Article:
California State Water Board holds meeting in Bakersfield about high levels of 1,2,3 TCP in the wate

Posted at 11:45 AM, Jul 26, 2016
and last updated 2016-07-26 21:31:10-04

The State Water Board held a public workshop in Bakersfield Tuesday on the pesticide byproduct 1,2,3-Trichloropropane (TCP). 

The workshop was the second of of three meetings the State Water Board is holding in regards to 1,2,3 TCP.

"My concern is that the water has different kinds of things that, that we -- a lot of people don't know about," said James Guzman who attended the meeting Tuesday.

On July 21, 2016 the State Water Board held the first of three meetings. In the first meeting, the State Water Board staff shared a preliminary proposal to set the TCP drinking water standard at 5 parts per trillion, which experts say is the most health-protective standard. 

"You don't get sick right away or anything like that, but over a long period of time, there could be a chance," said Andrew DiLuccia, a spokesperson for the State Water Board. However, he said that's why the water board wants to implement regulations -- to prevent it from happening altogether.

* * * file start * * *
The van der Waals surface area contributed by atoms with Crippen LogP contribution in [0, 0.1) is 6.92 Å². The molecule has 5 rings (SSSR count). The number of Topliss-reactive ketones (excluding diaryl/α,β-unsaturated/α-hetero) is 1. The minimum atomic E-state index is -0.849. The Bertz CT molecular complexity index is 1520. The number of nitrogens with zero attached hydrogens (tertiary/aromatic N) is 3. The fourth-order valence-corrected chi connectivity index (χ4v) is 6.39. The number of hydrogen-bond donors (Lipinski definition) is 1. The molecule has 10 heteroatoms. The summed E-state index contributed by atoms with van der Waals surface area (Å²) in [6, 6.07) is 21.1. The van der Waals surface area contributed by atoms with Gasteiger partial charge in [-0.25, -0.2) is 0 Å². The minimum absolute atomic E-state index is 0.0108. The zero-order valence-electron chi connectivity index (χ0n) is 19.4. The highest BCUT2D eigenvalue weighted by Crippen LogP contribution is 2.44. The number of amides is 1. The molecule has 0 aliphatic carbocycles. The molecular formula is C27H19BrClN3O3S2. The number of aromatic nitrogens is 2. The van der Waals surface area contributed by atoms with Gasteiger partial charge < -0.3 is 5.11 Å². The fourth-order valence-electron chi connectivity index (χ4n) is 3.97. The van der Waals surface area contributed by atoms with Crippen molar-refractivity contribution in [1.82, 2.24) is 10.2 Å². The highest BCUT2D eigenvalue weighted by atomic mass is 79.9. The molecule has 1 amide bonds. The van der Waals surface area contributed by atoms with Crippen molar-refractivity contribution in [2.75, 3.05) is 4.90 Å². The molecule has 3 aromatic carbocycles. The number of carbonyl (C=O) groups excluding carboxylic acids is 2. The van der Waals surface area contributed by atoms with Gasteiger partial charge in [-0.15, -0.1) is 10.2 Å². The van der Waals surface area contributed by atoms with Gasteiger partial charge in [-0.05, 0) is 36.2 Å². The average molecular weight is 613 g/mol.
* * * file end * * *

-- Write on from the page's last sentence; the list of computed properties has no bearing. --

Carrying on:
RELATED: Excessive levels of carcinogen 1,2,3 TCP found in Kern County water

RELATED: Cal Water quells fears of 1,2,3 TCP in drinking water

Currently, Kern County's water is about 200 times that amount, something experts say is extremely dangerous and can cause cancer. 

The carcinogen is not regulated in water, companies are simply required to tell their customers that the water is higher than 5 parts per trillion.

State Water Officials said resident increase the likelihood of developing cancer if they drink two liters of the water per day for 70 or more years. 

"You know if we can eliminate any possible exposure, why not do it?" said Jerry Tinoco, a coordinator for the south Kern community for the Community Water Center.

The proposed regulation would give the State Water Board the option to take action if a water company exceeds more than 5 parts per trillion of 1,2,3 TCP in the water. 

"Setting the standard at this level would help protect the lives of hundreds of thousands of Californians who currently drink water contaminated with TCP," Asha Kreiling posted on the CWC website.

Kreiling said CWC expects the standard will be presented later this year and hopes it will be formally adopted by next spring, around April.

For more information about 1,2,3 TCP visit the State Water Board website here.